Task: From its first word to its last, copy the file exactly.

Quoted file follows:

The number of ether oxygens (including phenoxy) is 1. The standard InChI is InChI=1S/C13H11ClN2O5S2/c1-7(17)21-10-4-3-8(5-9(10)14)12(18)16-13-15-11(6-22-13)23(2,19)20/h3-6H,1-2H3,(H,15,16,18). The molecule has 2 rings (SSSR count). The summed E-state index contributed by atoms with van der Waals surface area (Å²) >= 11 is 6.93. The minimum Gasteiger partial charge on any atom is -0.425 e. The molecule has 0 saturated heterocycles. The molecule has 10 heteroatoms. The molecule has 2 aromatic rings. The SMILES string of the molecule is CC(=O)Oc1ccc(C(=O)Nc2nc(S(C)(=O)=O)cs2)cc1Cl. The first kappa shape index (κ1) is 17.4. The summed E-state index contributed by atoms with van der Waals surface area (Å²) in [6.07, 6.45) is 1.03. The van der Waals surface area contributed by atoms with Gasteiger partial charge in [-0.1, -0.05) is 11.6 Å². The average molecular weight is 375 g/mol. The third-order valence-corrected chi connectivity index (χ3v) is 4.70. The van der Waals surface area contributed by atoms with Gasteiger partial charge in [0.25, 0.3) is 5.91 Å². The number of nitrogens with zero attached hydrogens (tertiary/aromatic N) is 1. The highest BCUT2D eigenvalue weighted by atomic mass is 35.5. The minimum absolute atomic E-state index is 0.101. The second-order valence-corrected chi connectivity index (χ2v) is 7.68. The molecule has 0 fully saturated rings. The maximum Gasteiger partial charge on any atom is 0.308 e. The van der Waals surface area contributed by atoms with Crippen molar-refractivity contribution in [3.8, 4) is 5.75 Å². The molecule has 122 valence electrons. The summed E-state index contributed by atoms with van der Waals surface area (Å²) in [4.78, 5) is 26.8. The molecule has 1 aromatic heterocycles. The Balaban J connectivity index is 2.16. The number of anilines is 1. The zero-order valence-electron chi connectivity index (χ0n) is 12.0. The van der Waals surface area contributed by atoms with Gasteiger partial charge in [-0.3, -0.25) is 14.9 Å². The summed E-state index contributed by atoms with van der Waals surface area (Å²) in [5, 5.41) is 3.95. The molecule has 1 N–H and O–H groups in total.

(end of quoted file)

The number of ether oxygens (including phenoxy) is 1. The standard InChI is InChI=1S/C13H11ClN2O5S2/c1-7(17)21-10-4-3-8(5-9(10)14)12(18)16-13-15-11(6-22-13)23(2,19)20/h3-6H,1-2H3,(H,15,16,18). The molecule has 2 rings (SSSR count). The summed E-state index contributed by atoms with van der Waals surface area (Å²) >= 11 is 6.93. The minimum Gasteiger partial charge on any atom is -0.425 e. The molecule has 0 saturated heterocycles. The molecule has 10 heteroatoms. The molecule has 2 aromatic rings. The SMILES string of the molecule is CC(=O)Oc1ccc(C(=O)Nc2nc(S(C)(=O)=O)cs2)cc1Cl. The first kappa shape index (κ1) is 17.4. The summed E-state index contributed by atoms with van der Waals surface area (Å²) in [6.07, 6.45) is 1.03. The van der Waals surface area contributed by atoms with Gasteiger partial charge in [-0.1, -0.05) is 11.6 Å². The average molecular weight is 375 g/mol. The third-order valence-corrected chi connectivity index (χ3v) is 4.70. The van der Waals surface area contributed by atoms with Gasteiger partial charge in [0.25, 0.3) is 5.91 Å². The number of nitrogens with zero attached hydrogens (tertiary/aromatic N) is 1. The highest BCUT2D eigenvalue weighted by atomic mass is 35.5. The minimum absolute atomic E-state index is 0.101. The second-order valence-corrected chi connectivity index (χ2v) is 7.68. The molecule has 0 fully saturated rings. The maximum Gasteiger partial charge on any atom is 0.308 e. The van der Waals surface area contributed by atoms with Crippen molar-refractivity contribution in [3.8, 4) is 5.75 Å². The molecule has 122 valence electrons. The summed E-state index contributed by atoms with van der Waals surface area (Å²) in [4.78, 5) is 26.8. The molecule has 1 aromatic heterocycles. The Balaban J connectivity index is 2.16. The number of anilines is 1. The zero-order valence-electron chi connectivity index (χ0n) is 12.0. The van der Waals surface area contributed by atoms with Gasteiger partial charge in [-0.3, -0.25) is 14.9 Å². The summed E-state index contributed by atoms with van der Waals surface area (Å²) in [5, 5.41) is 3.95. The molecule has 1 N–H and O–H groups in total.